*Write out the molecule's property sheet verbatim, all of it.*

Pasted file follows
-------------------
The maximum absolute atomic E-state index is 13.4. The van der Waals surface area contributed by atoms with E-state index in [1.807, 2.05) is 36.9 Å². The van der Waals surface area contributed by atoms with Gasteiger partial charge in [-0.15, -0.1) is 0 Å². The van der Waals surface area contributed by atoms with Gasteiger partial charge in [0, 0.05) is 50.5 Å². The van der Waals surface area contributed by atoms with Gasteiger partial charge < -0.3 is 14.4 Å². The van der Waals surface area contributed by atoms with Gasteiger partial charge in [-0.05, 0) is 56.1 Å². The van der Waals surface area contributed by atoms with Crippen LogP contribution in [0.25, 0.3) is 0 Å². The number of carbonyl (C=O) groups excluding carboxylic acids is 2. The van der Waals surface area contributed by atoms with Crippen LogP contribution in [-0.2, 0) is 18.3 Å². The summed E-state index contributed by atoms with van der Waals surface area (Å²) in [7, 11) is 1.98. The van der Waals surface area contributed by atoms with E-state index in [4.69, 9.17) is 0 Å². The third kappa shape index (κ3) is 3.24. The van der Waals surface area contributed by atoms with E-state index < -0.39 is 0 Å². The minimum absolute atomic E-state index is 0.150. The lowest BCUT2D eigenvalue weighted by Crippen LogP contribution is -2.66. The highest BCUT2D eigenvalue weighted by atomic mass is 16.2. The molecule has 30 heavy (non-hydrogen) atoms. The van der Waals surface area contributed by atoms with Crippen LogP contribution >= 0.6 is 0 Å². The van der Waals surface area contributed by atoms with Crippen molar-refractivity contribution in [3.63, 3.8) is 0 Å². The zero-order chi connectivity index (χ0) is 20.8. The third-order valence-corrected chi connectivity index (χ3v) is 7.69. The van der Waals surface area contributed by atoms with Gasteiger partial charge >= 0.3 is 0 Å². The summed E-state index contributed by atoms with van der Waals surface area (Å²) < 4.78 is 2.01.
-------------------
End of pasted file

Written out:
The maximum absolute atomic E-state index is 13.4. The van der Waals surface area contributed by atoms with E-state index in [1.807, 2.05) is 36.9 Å². The van der Waals surface area contributed by atoms with Gasteiger partial charge in [-0.15, -0.1) is 0 Å². The van der Waals surface area contributed by atoms with Gasteiger partial charge in [0, 0.05) is 50.5 Å². The van der Waals surface area contributed by atoms with Gasteiger partial charge < -0.3 is 14.4 Å². The van der Waals surface area contributed by atoms with Gasteiger partial charge in [-0.05, 0) is 56.1 Å². The van der Waals surface area contributed by atoms with Crippen LogP contribution in [0.25, 0.3) is 0 Å². The number of carbonyl (C=O) groups excluding carboxylic acids is 2. The van der Waals surface area contributed by atoms with Crippen LogP contribution in [-0.2, 0) is 18.3 Å². The summed E-state index contributed by atoms with van der Waals surface area (Å²) in [7, 11) is 1.98. The van der Waals surface area contributed by atoms with E-state index in [4.69, 9.17) is 0 Å². The third kappa shape index (κ3) is 3.24. The van der Waals surface area contributed by atoms with E-state index < -0.39 is 0 Å². The minimum absolute atomic E-state index is 0.150. The lowest BCUT2D eigenvalue weighted by Crippen LogP contribution is -2.66. The highest BCUT2D eigenvalue weighted by atomic mass is 16.2. The molecule has 30 heavy (non-hydrogen) atoms. The van der Waals surface area contributed by atoms with Crippen LogP contribution >= 0.6 is 0 Å². The van der Waals surface area contributed by atoms with Crippen molar-refractivity contribution in [3.63, 3.8) is 0 Å². The zero-order chi connectivity index (χ0) is 20.8. The third-order valence-corrected chi connectivity index (χ3v) is 7.69. The van der Waals surface area contributed by atoms with Gasteiger partial charge >= 0.3 is 0 Å². The summed E-state index contributed by atoms with van der Waals surface area (Å²) < 4.78 is 2.01.